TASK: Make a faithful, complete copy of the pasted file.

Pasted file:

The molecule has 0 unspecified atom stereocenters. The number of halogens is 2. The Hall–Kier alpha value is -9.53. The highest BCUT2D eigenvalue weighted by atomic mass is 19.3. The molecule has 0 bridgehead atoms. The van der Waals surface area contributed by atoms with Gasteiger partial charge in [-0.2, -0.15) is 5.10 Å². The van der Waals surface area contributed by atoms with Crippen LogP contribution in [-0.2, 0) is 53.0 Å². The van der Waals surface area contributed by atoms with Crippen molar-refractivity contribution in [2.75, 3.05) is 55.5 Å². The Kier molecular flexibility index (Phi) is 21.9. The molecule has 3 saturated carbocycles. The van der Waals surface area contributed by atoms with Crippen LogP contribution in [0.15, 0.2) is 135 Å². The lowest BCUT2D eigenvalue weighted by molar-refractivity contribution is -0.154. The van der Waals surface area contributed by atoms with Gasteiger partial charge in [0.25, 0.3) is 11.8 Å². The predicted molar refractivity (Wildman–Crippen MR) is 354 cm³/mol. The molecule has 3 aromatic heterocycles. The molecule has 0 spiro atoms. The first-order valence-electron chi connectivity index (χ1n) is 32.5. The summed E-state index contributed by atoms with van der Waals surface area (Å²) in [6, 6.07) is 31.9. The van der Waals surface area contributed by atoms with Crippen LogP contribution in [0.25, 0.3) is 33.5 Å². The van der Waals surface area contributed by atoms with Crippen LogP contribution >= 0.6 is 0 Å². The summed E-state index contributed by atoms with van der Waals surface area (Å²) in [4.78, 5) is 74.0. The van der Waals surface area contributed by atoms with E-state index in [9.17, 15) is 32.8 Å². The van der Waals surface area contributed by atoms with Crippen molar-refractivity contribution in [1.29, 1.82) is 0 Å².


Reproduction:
The molecule has 0 unspecified atom stereocenters. The number of halogens is 2. The Hall–Kier alpha value is -9.53. The highest BCUT2D eigenvalue weighted by atomic mass is 19.3. The molecule has 0 bridgehead atoms. The van der Waals surface area contributed by atoms with Gasteiger partial charge in [-0.2, -0.15) is 5.10 Å². The van der Waals surface area contributed by atoms with Crippen LogP contribution in [-0.2, 0) is 53.0 Å². The van der Waals surface area contributed by atoms with Crippen molar-refractivity contribution in [2.75, 3.05) is 55.5 Å². The Kier molecular flexibility index (Phi) is 21.9. The molecule has 3 saturated carbocycles. The van der Waals surface area contributed by atoms with Crippen LogP contribution in [0.15, 0.2) is 135 Å². The lowest BCUT2D eigenvalue weighted by molar-refractivity contribution is -0.154. The van der Waals surface area contributed by atoms with Gasteiger partial charge in [0.25, 0.3) is 11.8 Å². The predicted molar refractivity (Wildman–Crippen MR) is 354 cm³/mol. The molecule has 3 aromatic heterocycles. The molecule has 0 spiro atoms. The first-order valence-electron chi connectivity index (χ1n) is 32.5. The summed E-state index contributed by atoms with van der Waals surface area (Å²) in [6, 6.07) is 31.9. The van der Waals surface area contributed by atoms with Crippen LogP contribution in [0.25, 0.3) is 33.5 Å². The van der Waals surface area contributed by atoms with Crippen LogP contribution >= 0.6 is 0 Å². The summed E-state index contributed by atoms with van der Waals surface area (Å²) in [4.78, 5) is 74.0. The van der Waals surface area contributed by atoms with E-state index in [9.17, 15) is 32.8 Å². The van der Waals surface area contributed by atoms with Crippen molar-refractivity contribution in [1.29, 1.82) is 0 Å².